I was amazed that he was still there in the same spot when I got back! I was fortunate to snap a few photos before he flew away.  He was camouflaged extremely well and was very similar in color to the bean plants.  I’ve been out to the garden several times since and unfortunately I have not seen this beautiful dragonfly again.

OLYMPUS DIGITAL CAMERA

Do you see what I mean about the Trionfo Violetto Beans?  They are really beautiful and very unusual.  What I found is that once you cook the Trionfo Violetto Beans, they turn green just like a regular green bean!

In addition to the gorgeous Trionfo Violetto Beans, I grew some Kentucky Wonder Green Beans.  The Kentucky Wonder variety of bean is similar to the type of green beans you will find at the grocery store.  They are your basic “all purpose” green bean.  You can put them in salads, cook, can, or freeze them.  They are easy to grow and produce an abundance of smooth green pods.  I have to say that for the first time growing pole beans, I was fairly successful with strong plants and a decent sized crop.

OLYMPUS DIGITAL CAMERAGreen Bean Tomato Salad With Dijon Mustard Vinaigrette

My Green Bean Tomato Salad with a Dijon Mustard Vinaigrette can be made with pretty much any variety of green bean.  In this recipe I used the Kentucky Wonder green beans and cherry tomatoes that I grew in my garden.  The Green Bean Tomato Salad With Dijon Mustard Vinaigrette is wonderfully tangy yet slightly sweet.  The bright colored tomatoes make this vibrant green bean salad a stunning side dish. It’s easy to make, fresh and delicious.  Enjoy!  Tessa

Ingredients:

  • 1 1/2 pounds green beans trimmed and cut into 1″ sized pieces
  • 1 cup cherry tomatoes
  • 3 Tbs olive oil
  • 2 Tbs champagne vinegar
  • 1 Tbs shallot (minced)
  • 2 tsp mirin (Japanese sweet cooking wine)
  • 1 1/2 tsp Dijon mustard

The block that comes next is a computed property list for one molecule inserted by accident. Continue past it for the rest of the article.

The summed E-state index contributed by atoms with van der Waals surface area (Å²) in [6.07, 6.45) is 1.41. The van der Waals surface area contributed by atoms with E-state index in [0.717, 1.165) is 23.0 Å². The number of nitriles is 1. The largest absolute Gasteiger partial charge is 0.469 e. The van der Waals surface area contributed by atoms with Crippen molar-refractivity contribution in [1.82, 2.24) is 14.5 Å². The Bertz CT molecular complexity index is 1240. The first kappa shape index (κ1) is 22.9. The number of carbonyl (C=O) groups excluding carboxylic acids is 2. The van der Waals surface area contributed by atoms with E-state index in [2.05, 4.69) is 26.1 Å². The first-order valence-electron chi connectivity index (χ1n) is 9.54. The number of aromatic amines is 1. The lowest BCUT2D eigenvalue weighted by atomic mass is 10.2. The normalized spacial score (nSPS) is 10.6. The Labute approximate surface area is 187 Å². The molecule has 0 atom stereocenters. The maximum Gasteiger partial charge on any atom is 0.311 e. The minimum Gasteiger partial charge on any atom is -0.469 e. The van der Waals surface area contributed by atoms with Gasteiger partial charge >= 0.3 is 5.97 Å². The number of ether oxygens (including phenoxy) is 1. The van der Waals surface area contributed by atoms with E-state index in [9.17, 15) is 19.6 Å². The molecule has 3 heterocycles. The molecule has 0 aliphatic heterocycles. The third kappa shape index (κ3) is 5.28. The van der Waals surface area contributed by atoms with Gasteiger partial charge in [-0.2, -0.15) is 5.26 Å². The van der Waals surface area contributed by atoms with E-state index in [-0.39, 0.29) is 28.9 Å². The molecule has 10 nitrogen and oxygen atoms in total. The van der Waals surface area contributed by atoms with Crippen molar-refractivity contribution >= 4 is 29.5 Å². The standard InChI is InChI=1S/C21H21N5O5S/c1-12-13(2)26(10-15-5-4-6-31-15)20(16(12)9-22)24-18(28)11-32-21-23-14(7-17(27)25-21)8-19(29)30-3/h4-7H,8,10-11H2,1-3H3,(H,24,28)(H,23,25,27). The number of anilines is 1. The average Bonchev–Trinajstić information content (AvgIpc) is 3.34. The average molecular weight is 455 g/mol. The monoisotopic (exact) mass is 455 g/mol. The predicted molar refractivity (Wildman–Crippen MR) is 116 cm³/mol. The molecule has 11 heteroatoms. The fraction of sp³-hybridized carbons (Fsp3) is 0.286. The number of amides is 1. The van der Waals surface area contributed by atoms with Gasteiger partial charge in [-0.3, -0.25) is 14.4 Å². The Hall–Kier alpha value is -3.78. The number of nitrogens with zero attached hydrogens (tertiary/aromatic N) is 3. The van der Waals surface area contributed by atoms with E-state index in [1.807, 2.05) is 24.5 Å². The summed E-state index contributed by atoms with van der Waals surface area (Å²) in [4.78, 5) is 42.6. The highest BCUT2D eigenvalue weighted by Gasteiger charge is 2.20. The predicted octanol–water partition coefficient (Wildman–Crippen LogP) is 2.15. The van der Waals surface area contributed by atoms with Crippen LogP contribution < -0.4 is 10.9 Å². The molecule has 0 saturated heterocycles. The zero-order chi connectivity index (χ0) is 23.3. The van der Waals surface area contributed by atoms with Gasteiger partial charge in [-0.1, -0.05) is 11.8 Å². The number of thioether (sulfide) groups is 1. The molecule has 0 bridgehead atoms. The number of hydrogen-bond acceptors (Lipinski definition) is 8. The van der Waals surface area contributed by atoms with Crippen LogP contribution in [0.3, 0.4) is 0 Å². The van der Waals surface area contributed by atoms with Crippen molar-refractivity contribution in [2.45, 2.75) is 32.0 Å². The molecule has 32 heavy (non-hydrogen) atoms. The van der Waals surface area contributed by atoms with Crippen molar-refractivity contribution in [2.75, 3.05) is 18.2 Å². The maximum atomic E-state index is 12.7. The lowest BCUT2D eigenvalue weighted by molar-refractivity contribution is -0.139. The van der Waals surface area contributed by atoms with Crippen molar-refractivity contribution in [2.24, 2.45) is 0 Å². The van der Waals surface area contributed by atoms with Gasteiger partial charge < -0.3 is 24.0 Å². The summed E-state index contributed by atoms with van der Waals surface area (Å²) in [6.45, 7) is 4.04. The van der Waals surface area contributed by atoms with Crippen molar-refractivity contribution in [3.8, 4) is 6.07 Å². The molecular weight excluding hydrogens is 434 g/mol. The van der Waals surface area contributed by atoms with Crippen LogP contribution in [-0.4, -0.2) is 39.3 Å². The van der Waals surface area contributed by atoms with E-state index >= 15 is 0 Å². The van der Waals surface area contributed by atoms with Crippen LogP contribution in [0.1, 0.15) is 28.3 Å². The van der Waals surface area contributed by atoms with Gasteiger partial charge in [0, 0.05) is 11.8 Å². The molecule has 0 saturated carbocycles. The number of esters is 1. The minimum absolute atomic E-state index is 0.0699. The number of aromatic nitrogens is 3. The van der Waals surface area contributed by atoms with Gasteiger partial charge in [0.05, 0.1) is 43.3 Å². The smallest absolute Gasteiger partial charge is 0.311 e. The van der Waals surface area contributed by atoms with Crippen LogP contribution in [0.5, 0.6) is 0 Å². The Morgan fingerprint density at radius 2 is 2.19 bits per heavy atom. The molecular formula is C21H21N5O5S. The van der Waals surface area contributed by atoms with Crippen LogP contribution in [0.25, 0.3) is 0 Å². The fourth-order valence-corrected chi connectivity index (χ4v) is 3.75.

• Salt and Pepper to taste

Begin by boiling a medium sized pot of water with a big pinch of salt.  Add the green beans and cook for about 5 minutes or until tender.  Don’t overcook.  If you do, your beans will look gray and not a pretty bright green.  As soon as the beans are done, immediately place them in a medium sized bowl of ice water.  The ice water stops the cooking process and cools the beans.  Remove ice cubes and drain well.  Meanwhile whisk together in a small bowl, olive oil, champagne vinegar, shallot, mirin, Dijon mustard, salt and pepper.   Taste and correct your seasonings.  In a medium sized bowl lightly toss the beans and tomatoes with the Dijon vinaigrette.  Add to a serving dish and serve chilled.  Makes about 3 servings.

Print Friendly

Lemon Cucumbers and Peanut Sauce

OLYMPUS DIGITAL CAMERALemon Cucumbers and Peanut Sauce

I’m curious…  Have you ever heard of or seen lemon cucumbers before?  The reason that I ask is that I have to tell you that lemon cucumbers are my all time favorite variety of cucumber.  Every year I grow one or two plants in my little garden and for about 4 months during the summer, I get big handfuls of tennis ball sized sweet little cucumbers.  This year, due to lack of garden space, I had to grow my lemon cucumber plants in a pot.  They did surprisingly well and I will be sure to try that method again next year.